WASHINGTON — Comparing President Donald Trump to Samson, Noah and Elijah, Lance Wallnau believes a cultural "awakening" is afoot if Christians back Trump and vote Republican in the midterms.
In a presentation Friday afternoon at the Values Voter Summit at the Omni Shoreham Hotel, Wallnau, author of God's Chaos Candidate: Donald J. Trump and the American Unraveling, urged everyone to back Trump and conservatives at the ballot box in November.
"This president needs to have us now more than ever. If we get behind him we will see an awakening," he said to hundreds of social conservatives gathered, who applauded him enthusiastically.
Wallnau has famously likened Trump to King Cyrus, the Persian King whom God anointed in Isaiah 45 to bring deliverance to the Israelites who were captive in Babylon, but he also considers him a Samson-like figure.
"This isn't an ordinary period of time," Wallnau told The Christian Post in an interview Friday following his remarks.
"The challenge is that anyone who understands the trajectory of where the United States was going when the last presidential election happened can understand that the SAGE Cons, this mysterious group of spiritually active governmentally engaged conservatives who came out of the woodwork, 88 percent of them moving in unity and alignment behind Trump because of the anxiety and fear — you could say as Noah was moved with fear prepared the ark — that there was a sense of dread over the direction the United States was moving in."
Whether they were enthusiasts for Donald Trump or not, the SAGE Cons — a term coined by researcher George Barna — believed a Hillary Clinton presidency would have been the final nail in the coffin of U.S. decline, he continued. Wallnau believes that the U.S. is now back at that moment of crisis with the upcoming midterm elections. So many Christians drift off, he told CP, and they do not stay engaged because they do not know how to steward history while the left is motivated and mobilized.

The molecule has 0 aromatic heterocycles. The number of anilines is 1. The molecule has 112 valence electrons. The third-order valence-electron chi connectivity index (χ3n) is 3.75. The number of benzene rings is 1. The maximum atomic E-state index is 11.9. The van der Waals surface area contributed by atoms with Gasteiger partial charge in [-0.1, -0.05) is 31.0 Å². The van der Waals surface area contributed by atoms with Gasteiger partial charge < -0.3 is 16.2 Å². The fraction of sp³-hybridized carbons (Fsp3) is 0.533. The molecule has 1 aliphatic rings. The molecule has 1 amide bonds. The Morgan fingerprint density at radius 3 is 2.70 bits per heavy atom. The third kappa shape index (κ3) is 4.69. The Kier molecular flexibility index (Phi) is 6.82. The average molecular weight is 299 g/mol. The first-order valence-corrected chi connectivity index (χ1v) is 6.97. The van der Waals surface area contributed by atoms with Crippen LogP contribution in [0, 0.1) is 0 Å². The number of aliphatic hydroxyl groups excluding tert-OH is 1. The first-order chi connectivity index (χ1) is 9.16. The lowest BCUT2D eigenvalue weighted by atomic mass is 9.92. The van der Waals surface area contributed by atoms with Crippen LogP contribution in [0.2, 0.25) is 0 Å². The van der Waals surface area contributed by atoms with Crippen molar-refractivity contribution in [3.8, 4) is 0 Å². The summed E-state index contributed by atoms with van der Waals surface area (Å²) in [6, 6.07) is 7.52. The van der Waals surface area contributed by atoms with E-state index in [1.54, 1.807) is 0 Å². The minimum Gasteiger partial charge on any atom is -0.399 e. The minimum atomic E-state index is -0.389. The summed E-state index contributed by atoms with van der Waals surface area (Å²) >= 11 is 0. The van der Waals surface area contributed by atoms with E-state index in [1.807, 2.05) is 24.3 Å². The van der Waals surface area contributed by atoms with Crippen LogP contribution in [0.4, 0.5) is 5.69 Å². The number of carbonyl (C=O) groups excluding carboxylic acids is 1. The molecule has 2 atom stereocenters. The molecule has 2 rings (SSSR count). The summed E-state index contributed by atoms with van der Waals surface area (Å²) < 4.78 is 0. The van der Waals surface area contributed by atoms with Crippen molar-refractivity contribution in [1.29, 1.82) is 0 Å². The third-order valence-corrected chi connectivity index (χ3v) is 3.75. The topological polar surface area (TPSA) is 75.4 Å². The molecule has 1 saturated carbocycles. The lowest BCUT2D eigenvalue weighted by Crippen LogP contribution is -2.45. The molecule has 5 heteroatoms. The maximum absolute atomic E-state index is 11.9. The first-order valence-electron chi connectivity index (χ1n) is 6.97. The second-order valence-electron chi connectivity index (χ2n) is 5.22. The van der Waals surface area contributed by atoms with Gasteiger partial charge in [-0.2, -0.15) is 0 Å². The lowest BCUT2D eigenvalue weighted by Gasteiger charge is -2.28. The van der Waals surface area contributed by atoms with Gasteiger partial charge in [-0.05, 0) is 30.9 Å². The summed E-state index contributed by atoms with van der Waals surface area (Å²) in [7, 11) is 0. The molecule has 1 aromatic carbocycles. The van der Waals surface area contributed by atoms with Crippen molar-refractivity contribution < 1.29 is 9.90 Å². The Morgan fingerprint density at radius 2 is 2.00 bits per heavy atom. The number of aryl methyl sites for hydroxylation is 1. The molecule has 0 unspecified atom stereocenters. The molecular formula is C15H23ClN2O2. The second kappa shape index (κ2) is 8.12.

"I think America deserves judgement. I can think of nothing more characteristic of the narcissism of our nation than believers themselves offended at the nature of the ark that God designs for a flood," he said, when asked what he makes of Christians who find Trump's Twitter habits and other antics boorish.
"It's as though they are complaining that it doesn't meet their cruise line specification for the kind of Christian character and civility that they long for in political discourse. God sends them an Elijah, who is a coarse, hairy man who evidently that isn't very sociable. The only person he has an ongoing conversation with is his apprentice he gives his mantle to."
The church in the United States needs to toughen up and stop thinking that they are going to have a "Christian champion" who will fight their battles, he went to say, and realize that their absence of engagement on the front lines of major battle zones has cost them so much that God has displayed mercy by "giving us a Samson" in Trump.
"What does he have? A torrid history with Philistine babes and he's piling up people that he's clubbing with the jawbone of an ass. And we're saying 'oh no, this is not what we want, we want a more eloquent deliverer?' I have a problem with the church, frankly, because I see what Trump has done. I see the fruit. So I say, where is the discerning? I don't care about the rough package God delivers the results in, I care about whether or not we can preserve the strength of this guy in his office while he is like Samson, keeping the gates open," Wallnau said.
During his presentation Friday, Wallnau taught and drew on a whiteboard, urging those in attendance to reconsider the old way to doing church. The current approach of growing larger churches is ineffective; he favors a more apostolic model where believers are sent out to be influencers in every realm of culture and transform society from the top-down.
At present, "the church is not motivated to decentralize and diffuse and send its people out. It is motivated to gather people in. And when you add to that the paradigm assumption that the bigger the church, the stronger the church, the more territorial and authoritative the church, the more the city and nation is affected ... but the assumption was wrong, and was never corrected," he told CP.
"Pastors are rewarded for church growth. Therefore, their focus is on gathering and growing like an entrepreneur, not in planting and maturing and taking territory."
"Christians are now the missionaries going into the hostile pagan culture. And from my perspective we have to go around the church to the Body of Christ, not look at the leaders and court them into it."